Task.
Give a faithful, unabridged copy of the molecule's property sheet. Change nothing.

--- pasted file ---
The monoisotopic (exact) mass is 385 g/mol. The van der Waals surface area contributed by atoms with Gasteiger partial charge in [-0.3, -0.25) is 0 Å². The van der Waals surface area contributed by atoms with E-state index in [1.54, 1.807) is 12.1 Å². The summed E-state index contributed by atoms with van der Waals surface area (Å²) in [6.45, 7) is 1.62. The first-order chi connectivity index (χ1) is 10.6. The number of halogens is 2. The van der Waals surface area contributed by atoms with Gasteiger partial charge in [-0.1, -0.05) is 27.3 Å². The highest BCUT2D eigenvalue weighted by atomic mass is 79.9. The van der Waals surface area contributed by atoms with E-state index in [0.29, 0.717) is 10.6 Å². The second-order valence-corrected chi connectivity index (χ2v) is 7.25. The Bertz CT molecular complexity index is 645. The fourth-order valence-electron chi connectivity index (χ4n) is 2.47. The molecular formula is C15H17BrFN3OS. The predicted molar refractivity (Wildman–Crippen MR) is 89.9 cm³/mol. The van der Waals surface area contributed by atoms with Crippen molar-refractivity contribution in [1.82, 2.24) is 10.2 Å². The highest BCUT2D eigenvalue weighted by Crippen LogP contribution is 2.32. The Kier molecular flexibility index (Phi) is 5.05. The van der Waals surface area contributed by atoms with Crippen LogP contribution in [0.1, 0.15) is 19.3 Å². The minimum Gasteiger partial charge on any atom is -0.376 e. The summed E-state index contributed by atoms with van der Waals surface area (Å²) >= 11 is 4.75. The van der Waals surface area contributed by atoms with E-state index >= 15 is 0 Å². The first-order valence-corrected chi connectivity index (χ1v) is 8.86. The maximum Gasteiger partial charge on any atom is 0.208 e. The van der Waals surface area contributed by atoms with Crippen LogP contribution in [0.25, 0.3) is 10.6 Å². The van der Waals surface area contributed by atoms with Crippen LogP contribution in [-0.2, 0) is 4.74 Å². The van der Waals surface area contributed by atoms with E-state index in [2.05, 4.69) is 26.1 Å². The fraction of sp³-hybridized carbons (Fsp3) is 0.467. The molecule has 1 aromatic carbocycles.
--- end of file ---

The monoisotopic (exact) mass is 385 g/mol. The van der Waals surface area contributed by atoms with Gasteiger partial charge in [-0.3, -0.25) is 0 Å². The van der Waals surface area contributed by atoms with E-state index in [1.54, 1.807) is 12.1 Å². The summed E-state index contributed by atoms with van der Waals surface area (Å²) in [6.45, 7) is 1.62. The first-order chi connectivity index (χ1) is 10.6. The number of halogens is 2. The van der Waals surface area contributed by atoms with Gasteiger partial charge in [-0.1, -0.05) is 27.3 Å². The highest BCUT2D eigenvalue weighted by atomic mass is 79.9. The van der Waals surface area contributed by atoms with E-state index in [0.29, 0.717) is 10.6 Å². The second-order valence-corrected chi connectivity index (χ2v) is 7.25. The Bertz CT molecular complexity index is 645. The fourth-order valence-electron chi connectivity index (χ4n) is 2.47. The molecular formula is C15H17BrFN3OS. The predicted molar refractivity (Wildman–Crippen MR) is 89.9 cm³/mol. The van der Waals surface area contributed by atoms with Crippen molar-refractivity contribution in [1.82, 2.24) is 10.2 Å². The highest BCUT2D eigenvalue weighted by Crippen LogP contribution is 2.32. The Kier molecular flexibility index (Phi) is 5.05. The van der Waals surface area contributed by atoms with Crippen LogP contribution in [0.1, 0.15) is 19.3 Å². The minimum Gasteiger partial charge on any atom is -0.376 e. The summed E-state index contributed by atoms with van der Waals surface area (Å²) >= 11 is 4.75. The van der Waals surface area contributed by atoms with E-state index >= 15 is 0 Å². The first-order valence-corrected chi connectivity index (χ1v) is 8.86. The maximum Gasteiger partial charge on any atom is 0.208 e. The van der Waals surface area contributed by atoms with Crippen LogP contribution in [0.25, 0.3) is 10.6 Å². The van der Waals surface area contributed by atoms with Crippen LogP contribution in [-0.2, 0) is 4.74 Å². The van der Waals surface area contributed by atoms with E-state index in [2.05, 4.69) is 26.1 Å². The fraction of sp³-hybridized carbons (Fsp3) is 0.467. The molecule has 1 aromatic carbocycles.